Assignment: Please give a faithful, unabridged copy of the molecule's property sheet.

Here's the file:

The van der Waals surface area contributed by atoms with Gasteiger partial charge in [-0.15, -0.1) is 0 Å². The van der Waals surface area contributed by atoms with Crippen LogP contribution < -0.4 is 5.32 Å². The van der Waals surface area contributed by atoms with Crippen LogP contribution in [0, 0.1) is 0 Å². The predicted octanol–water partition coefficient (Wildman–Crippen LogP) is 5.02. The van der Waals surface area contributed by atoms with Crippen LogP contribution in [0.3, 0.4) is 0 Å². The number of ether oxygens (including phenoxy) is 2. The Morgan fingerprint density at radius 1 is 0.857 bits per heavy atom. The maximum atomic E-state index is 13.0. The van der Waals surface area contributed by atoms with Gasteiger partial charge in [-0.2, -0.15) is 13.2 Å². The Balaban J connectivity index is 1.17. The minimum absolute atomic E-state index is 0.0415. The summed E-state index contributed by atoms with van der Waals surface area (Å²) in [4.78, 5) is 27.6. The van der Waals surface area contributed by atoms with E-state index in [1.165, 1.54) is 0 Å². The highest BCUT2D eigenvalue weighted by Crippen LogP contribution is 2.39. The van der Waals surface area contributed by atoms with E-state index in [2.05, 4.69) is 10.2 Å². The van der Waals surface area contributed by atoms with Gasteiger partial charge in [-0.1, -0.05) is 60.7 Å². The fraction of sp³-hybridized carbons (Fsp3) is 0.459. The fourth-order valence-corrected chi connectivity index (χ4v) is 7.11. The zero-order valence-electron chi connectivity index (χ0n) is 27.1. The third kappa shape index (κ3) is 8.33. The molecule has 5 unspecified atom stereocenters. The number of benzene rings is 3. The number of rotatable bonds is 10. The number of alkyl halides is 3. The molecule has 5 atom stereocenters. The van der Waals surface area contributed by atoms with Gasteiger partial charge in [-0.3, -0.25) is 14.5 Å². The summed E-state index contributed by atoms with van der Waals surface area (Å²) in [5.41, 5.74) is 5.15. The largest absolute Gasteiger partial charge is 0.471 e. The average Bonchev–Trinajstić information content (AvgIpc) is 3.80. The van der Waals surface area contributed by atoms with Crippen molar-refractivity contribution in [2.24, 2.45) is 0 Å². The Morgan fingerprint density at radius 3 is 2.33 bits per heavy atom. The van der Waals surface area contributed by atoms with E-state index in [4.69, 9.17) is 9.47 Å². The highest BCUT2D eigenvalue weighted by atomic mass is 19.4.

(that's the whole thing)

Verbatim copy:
The van der Waals surface area contributed by atoms with Gasteiger partial charge in [-0.15, -0.1) is 0 Å². The van der Waals surface area contributed by atoms with Crippen LogP contribution < -0.4 is 5.32 Å². The van der Waals surface area contributed by atoms with Crippen LogP contribution in [0, 0.1) is 0 Å². The predicted octanol–water partition coefficient (Wildman–Crippen LogP) is 5.02. The van der Waals surface area contributed by atoms with Crippen LogP contribution in [0.3, 0.4) is 0 Å². The number of ether oxygens (including phenoxy) is 2. The Morgan fingerprint density at radius 1 is 0.857 bits per heavy atom. The maximum atomic E-state index is 13.0. The van der Waals surface area contributed by atoms with Gasteiger partial charge in [-0.2, -0.15) is 13.2 Å². The Balaban J connectivity index is 1.17. The minimum absolute atomic E-state index is 0.0415. The summed E-state index contributed by atoms with van der Waals surface area (Å²) in [4.78, 5) is 27.6. The van der Waals surface area contributed by atoms with E-state index in [1.165, 1.54) is 0 Å². The highest BCUT2D eigenvalue weighted by Crippen LogP contribution is 2.39. The van der Waals surface area contributed by atoms with E-state index in [2.05, 4.69) is 10.2 Å². The van der Waals surface area contributed by atoms with Gasteiger partial charge in [-0.1, -0.05) is 60.7 Å². The fraction of sp³-hybridized carbons (Fsp3) is 0.459. The fourth-order valence-corrected chi connectivity index (χ4v) is 7.11. The zero-order valence-electron chi connectivity index (χ0n) is 27.1. The third kappa shape index (κ3) is 8.33. The molecule has 5 unspecified atom stereocenters. The number of benzene rings is 3. The number of rotatable bonds is 10. The number of alkyl halides is 3. The molecule has 5 atom stereocenters. The van der Waals surface area contributed by atoms with Gasteiger partial charge in [-0.3, -0.25) is 14.5 Å². The summed E-state index contributed by atoms with van der Waals surface area (Å²) in [5.41, 5.74) is 5.15. The largest absolute Gasteiger partial charge is 0.471 e. The average Bonchev–Trinajstić information content (AvgIpc) is 3.80. The van der Waals surface area contributed by atoms with Crippen molar-refractivity contribution in [2.24, 2.45) is 0 Å². The Morgan fingerprint density at radius 3 is 2.33 bits per heavy atom. The van der Waals surface area contributed by atoms with E-state index in [4.69, 9.17) is 9.47 Å². The highest BCUT2D eigenvalue weighted by atomic mass is 19.4.